Vocational School Resists City Annexation


Bryan Rubin, Photo editor

The Joint Vocational School in Pittsfield Township is currently engaged in a legal battle with the city of Oberlin. Oberlin sued the Lorain County Vocational School last June in an attempt to legally annex the school.

Oliver Bok, Editor in Chief

The city of Oberlin wants to expand city limits to include the Lorain County Joint Vocational School, but the school doesn’t want to join.

JVS is currently located in Pittsfield Township, an unincorporated part of Lorain County that does not levy an income tax to residents or day workers. The city of Oberlin believes it has a legal right to take possession of JVS. If Oberlin successfully annexes the school, JVS employees will have to pay Oberlin income tax.

According to Oberlin City Manager Eric Norenberg, when JVS was in the planning process, the number of school districts opting into the vocational school kept increasing, necessitating a larger school. Eventually the school became so large that plans to use a septic tank became unfeasible.

In 1971, the city of Oberlin offered a solution to extend the city’s sewer system outside the city boundaries for JVS use. In return, JVS agreed to be absorbed by the city if Oberlin ever grew to border JVS. Legally, cities can only annex contiguous property.

Norenberg stated that sometime around 2008, Oberlin annexed a property across the street from JVS that made the city contiguous with the school. To Norenberg, Oberlin’s annexation of JVS is simply a matter of ensuring that the school upholds its promise.

“We have a law on the books that’s been there for years — decades — that says we will not provide water or sewer service unless you are annexing into the city. In order for us to continue to enforce that policy for others, we need everybody who has agreed to do that to fulfill their obligation. … We did what we were obligated to do. We installed the sewer line, we have been managing it, maintaining it and treating their sewage for 40 years and they have not fulfilled their part of the obligation.”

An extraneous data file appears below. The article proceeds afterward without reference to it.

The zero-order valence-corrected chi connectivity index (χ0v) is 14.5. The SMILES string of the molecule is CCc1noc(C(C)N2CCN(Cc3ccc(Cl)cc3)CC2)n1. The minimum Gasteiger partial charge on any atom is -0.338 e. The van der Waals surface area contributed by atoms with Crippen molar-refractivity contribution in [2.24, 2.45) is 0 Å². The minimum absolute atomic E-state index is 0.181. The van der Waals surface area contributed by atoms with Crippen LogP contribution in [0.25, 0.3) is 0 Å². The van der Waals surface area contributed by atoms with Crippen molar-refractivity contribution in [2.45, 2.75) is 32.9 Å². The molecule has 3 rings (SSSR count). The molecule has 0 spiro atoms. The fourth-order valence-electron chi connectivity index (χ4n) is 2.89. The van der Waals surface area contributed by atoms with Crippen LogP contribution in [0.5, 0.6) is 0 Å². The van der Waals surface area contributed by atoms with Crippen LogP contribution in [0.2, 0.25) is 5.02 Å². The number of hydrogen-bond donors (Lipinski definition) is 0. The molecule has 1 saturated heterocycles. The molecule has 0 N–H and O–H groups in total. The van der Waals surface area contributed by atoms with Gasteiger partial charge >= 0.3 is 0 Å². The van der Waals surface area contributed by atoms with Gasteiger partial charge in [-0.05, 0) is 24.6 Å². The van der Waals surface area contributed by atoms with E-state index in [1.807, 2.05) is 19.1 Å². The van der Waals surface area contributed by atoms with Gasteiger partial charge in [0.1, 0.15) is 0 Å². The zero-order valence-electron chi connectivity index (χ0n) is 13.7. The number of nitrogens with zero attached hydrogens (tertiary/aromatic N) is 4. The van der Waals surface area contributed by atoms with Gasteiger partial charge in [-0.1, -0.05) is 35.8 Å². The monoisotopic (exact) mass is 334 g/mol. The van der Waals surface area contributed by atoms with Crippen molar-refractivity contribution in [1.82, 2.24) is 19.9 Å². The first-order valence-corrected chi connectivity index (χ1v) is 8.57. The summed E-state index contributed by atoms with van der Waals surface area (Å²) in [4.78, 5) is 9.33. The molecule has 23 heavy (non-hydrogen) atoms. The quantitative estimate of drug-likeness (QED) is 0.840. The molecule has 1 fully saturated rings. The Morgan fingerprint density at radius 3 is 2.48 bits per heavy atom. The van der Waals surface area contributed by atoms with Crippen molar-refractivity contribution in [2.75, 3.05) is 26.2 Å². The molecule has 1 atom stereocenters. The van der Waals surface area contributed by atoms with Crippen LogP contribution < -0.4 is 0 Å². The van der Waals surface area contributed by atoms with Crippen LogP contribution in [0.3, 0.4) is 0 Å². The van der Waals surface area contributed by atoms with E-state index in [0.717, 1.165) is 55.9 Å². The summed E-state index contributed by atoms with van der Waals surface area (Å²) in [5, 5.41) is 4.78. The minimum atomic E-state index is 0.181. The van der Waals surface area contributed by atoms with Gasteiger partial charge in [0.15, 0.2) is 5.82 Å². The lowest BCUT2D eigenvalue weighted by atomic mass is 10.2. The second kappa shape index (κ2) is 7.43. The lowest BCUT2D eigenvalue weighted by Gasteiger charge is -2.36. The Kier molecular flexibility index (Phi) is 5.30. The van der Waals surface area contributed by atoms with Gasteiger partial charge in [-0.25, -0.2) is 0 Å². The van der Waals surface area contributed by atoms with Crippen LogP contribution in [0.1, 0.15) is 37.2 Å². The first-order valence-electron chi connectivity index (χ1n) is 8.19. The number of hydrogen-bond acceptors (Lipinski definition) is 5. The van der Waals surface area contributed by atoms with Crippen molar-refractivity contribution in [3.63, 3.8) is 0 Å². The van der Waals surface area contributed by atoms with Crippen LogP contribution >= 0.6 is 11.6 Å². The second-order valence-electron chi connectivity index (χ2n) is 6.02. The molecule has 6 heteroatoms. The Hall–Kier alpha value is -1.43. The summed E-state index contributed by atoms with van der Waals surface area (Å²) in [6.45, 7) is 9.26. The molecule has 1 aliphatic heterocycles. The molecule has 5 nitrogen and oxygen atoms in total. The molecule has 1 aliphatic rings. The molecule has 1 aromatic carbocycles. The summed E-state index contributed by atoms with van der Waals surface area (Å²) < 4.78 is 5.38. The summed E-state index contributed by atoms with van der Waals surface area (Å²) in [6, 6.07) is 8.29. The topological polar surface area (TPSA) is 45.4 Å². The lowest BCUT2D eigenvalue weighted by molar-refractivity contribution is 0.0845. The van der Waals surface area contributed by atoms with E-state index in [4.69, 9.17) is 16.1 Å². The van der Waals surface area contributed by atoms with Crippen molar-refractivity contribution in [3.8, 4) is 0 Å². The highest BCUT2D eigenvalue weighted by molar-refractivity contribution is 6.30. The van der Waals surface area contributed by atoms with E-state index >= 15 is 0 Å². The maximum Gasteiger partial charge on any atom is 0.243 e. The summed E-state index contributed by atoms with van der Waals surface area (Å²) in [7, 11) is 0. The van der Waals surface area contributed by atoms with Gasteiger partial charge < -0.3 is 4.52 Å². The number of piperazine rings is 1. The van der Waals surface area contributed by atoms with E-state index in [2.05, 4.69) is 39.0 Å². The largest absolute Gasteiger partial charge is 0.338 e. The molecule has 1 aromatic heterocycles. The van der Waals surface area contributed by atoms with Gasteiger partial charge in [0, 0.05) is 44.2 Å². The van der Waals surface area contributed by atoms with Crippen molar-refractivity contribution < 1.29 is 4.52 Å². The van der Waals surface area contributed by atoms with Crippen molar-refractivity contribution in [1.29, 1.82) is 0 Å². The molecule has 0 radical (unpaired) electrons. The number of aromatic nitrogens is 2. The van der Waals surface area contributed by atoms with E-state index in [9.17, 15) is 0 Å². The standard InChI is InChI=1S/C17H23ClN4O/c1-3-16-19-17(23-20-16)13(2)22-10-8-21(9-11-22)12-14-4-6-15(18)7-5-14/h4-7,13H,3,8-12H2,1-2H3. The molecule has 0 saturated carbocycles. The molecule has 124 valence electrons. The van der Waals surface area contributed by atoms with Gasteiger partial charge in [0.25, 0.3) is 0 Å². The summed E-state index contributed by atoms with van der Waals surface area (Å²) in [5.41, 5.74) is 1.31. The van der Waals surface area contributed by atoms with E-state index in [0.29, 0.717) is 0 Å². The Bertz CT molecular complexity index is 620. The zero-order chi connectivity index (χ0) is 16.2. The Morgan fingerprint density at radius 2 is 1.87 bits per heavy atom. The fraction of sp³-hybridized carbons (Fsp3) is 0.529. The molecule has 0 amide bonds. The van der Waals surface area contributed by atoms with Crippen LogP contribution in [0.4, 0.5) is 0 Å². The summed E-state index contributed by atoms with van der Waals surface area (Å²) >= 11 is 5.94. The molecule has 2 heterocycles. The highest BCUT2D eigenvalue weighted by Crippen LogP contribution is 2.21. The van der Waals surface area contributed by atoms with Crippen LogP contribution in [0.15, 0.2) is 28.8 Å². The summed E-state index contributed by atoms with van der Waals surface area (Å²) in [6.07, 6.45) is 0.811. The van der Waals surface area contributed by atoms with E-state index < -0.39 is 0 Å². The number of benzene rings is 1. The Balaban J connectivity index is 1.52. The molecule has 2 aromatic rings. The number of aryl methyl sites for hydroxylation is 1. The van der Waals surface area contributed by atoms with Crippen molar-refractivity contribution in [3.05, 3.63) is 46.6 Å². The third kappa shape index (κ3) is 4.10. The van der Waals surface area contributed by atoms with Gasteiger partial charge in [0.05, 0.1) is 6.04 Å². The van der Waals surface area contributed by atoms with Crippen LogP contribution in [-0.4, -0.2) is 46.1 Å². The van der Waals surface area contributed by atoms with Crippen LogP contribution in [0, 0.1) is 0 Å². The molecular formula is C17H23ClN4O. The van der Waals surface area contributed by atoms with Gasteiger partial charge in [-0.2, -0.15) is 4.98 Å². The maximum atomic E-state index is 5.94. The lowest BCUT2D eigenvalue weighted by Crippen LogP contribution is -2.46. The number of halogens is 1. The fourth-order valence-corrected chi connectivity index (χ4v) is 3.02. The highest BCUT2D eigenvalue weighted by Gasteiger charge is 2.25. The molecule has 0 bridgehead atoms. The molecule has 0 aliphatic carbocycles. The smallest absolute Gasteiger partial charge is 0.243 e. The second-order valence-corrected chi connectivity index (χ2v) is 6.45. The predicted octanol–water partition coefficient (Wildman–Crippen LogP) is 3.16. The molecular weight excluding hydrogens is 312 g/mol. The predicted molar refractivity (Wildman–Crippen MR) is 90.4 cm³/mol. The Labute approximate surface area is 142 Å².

To Pittsfield Township Trustee Mark McConnell, however, Oberlin’s push to annex JVS is nothing more than a shameless gambit to increase tax revenue for the city.

“As a private citizen and a public servant, I cannot condone a money grab in public education; public education has enough problems as it is,” McConnell said.

McConnell also noted that he personally opposed the annexation, even though Oberlin would give the township a share of the tax revenue as stated in an agreement made between Oberlin and Pittsfield years ago.

JVS Superintendent Glenn Faircloth also cast doubt on the idea that Oberlin and JVS are contiguous after all.

“We’re looking at different land plots to see what may be possibly contiguous, getting land surveys and all that,” Faircloth said. “It’s a big process because this district was created by land plots: Farmers had donated certain plots of land, you have a railroad track that comes in between. There’s a lot of different land situations that have to be investigated, so we’re still working through that process.”

To Norenberg, JVS has much to gain from becoming part of Oberlin.

“Right now, they get fire protection from Wellington. I think it will be much better for them in terms of emergency response and for their insurance to have fire service from the city of Oberlin right across the street from their facility.”

But in Faircloth’s opinion, the school has had excellent and responsive emergency services for more than 40 years.

“We have never been dissatisfied with the service we have already been receiving, which has been superior,” he said.

Norenberg and Faircloth also sharply disagree on how they would prefer to see the case resolved. Norenberg decried the use of taxpayer funds for attorneys on both sides of the case and said he would love to find a “win-win” solution with some kind of settlement. Faircloth, on the other hand, wants the case to play out in court and have it resolved by the ruling or recommendations of a judge.

A judge recently filed a preliminary injunction allowing Oberlin’s case to progress. According to Norenberg, the case won’t go before a judge for another month or two.

Faircloth took care to emphasize that regardless of the school’s legal battle with Oberlin, JVS will keep doing what it does best: educating young people and teaching them valuable skills.

“We’re still chugging along here at the JVS. We received straight A’s on our report card. We’re very pleased by that. … We’re moving along, we’re moving along,” Faircloth said.